In this episode, my guests and I talk about the future of human health and whether it will take place here on Earth. Does that sound like science fiction? Well, many of our brightest minds are already hard at work trying to make this happen.
Joining me are some of the experts who have devoted their lives to this question. Each approaches the problem in a different way, but all agree on one thing. Right now, we only have one place to live and it’s here on Earth. But there is one man who’s planning to put people on the moon someday soon.
It was 5:55 p.m. Eastern Standard Time on December 14, 1972, when the last human beings to walk on the surface of the Moon actually lifted off and said goodbye. And nobody’s been back to the moon since. My first guest Naveen Jain, however, says that that needs to change. And he wants to be the one to make it happen. Naveen is the founder of Moon Express, a company with an ambitious goal: to redefine what’s possible by returning to the Moon and unlocking its mysteries and resources for the benefit of humanity. Naveen joined the ranks of a pretty elite club. Elon Musk, Richard Branson, Jeff Bezos are focusing on the same goal. However, Naveen clarifies that his company is the only one on the planet to have permission to leave Earth’s orbit and land on any celestial body, including the moon. The others are stuck in the sub-orbital.
If you are wondering why bright people, who could do anything on Earth, are thinking of going to space, then Naveen has the answer for you. He explains that all of us are living on this single spacecraft that we call planet Earth. And imagine if something were to happen to our planet…then we all would become dinosaurs. We as human species may not exist. So we have to find a way to become a multi-planetary society. If we don’t, we could be the next dinosaurs. And the last thing we want as humans, is to be like the dinosaurs.
This doesn’t mean that we shouldn’t protect the Earth. It is not one or the other, but both. Naveen and I have a very interesting conversation about this.
Whenever we talk about living on another planet, it seems like it’s always Mars. There’s something about the red planet that just holds our collective fixation. My second guest, Stephen Petranek believes this isn’t just the stuff of science fiction. He says that there’s a good chance your own children will be soon walking on Mars.
Stephen is a journalist and author of the book, “How We’ll Live on Mars”. He says that while it’s easier to fix our planet, part of the problem is overpopulation. We have seven and a half billion people on the planet now. That’s not a sustainable number of people. And unless we want a bunch of wars to kill off about half of them, or to have them die of a terrible disease, we have to have a place to expand to.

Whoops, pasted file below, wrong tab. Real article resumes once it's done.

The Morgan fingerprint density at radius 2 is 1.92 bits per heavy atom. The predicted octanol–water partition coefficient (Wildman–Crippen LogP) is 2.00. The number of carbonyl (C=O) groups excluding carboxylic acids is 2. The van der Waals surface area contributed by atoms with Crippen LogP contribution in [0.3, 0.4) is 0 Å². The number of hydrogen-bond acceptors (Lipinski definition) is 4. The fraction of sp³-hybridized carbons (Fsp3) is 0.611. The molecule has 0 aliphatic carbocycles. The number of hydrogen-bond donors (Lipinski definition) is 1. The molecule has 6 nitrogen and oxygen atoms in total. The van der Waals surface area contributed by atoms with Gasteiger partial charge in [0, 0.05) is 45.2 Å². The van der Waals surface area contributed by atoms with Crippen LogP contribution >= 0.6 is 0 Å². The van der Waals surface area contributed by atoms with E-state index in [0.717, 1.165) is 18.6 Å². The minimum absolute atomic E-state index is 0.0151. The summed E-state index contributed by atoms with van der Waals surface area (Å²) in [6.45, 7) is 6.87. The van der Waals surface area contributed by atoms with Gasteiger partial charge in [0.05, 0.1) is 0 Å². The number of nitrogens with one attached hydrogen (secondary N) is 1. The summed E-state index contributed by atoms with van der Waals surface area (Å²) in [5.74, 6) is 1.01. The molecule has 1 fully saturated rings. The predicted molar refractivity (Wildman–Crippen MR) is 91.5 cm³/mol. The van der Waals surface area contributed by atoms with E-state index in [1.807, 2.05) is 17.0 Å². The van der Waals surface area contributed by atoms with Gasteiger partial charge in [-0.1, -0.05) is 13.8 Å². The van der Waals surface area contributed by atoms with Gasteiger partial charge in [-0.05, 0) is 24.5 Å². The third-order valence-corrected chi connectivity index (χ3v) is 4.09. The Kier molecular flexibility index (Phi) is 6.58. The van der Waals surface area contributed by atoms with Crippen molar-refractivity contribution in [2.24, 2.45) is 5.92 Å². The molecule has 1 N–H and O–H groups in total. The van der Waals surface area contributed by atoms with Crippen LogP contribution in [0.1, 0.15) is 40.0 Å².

However, saving Earth is a tough subject. We have 195 nations who often don’t agree on things, including how to take care of our planet. Stephen explains that we have been nomadic for about 99% of our existence, with the exception of the last 20,000 years. Humans have always moved from where they were, over the horizon, into the next wilderness. It was a survival mechanism.
Stephen and I have a fascinating conversation about this topic, and you too will learn much about the possibility of going to Mars.
My next guest, Professor Paul Van Susante is a professor of mechanical engineering at Michigan Tech and a former NASA faculty fellow. He’s been involved in major research projects for companies like Lockheed Martin and Caterpillar, amongst others.
Professor Van Susante explains the idea of living on other planets is not new. This has been going on since the space age in the 1960s when we first landed on the Moon. And a lot of people were disappointed that we didn’t stay and didn’t go back sooner. He says a lot of people got tired and said, “You know what? We’re going to do it ourselves.” And that’s we’re seeing now, the generation that was disappointed formed companies, and with all the technology advances, now believe we can actually do it.
This new movement is not about giving up on Earth. Professor Van Susante says that we’re only talking about moving part of the civilization. It’s about small colonies. So Mars One, for instance, wanted to move only a hundred people over there. But one of the challenges is getting there. We need a big rocket. And then once you get there, you, of course, need to be able to survive. So you need a bunch of different things. And forming a colony and living off the land is even more of a difficult challenge. There is a lot to think about and a lot to do.
Professor Van Susante shares a lot of great info about this topic, and I bet you will learn a lot about the possibilities of living outside of Earth.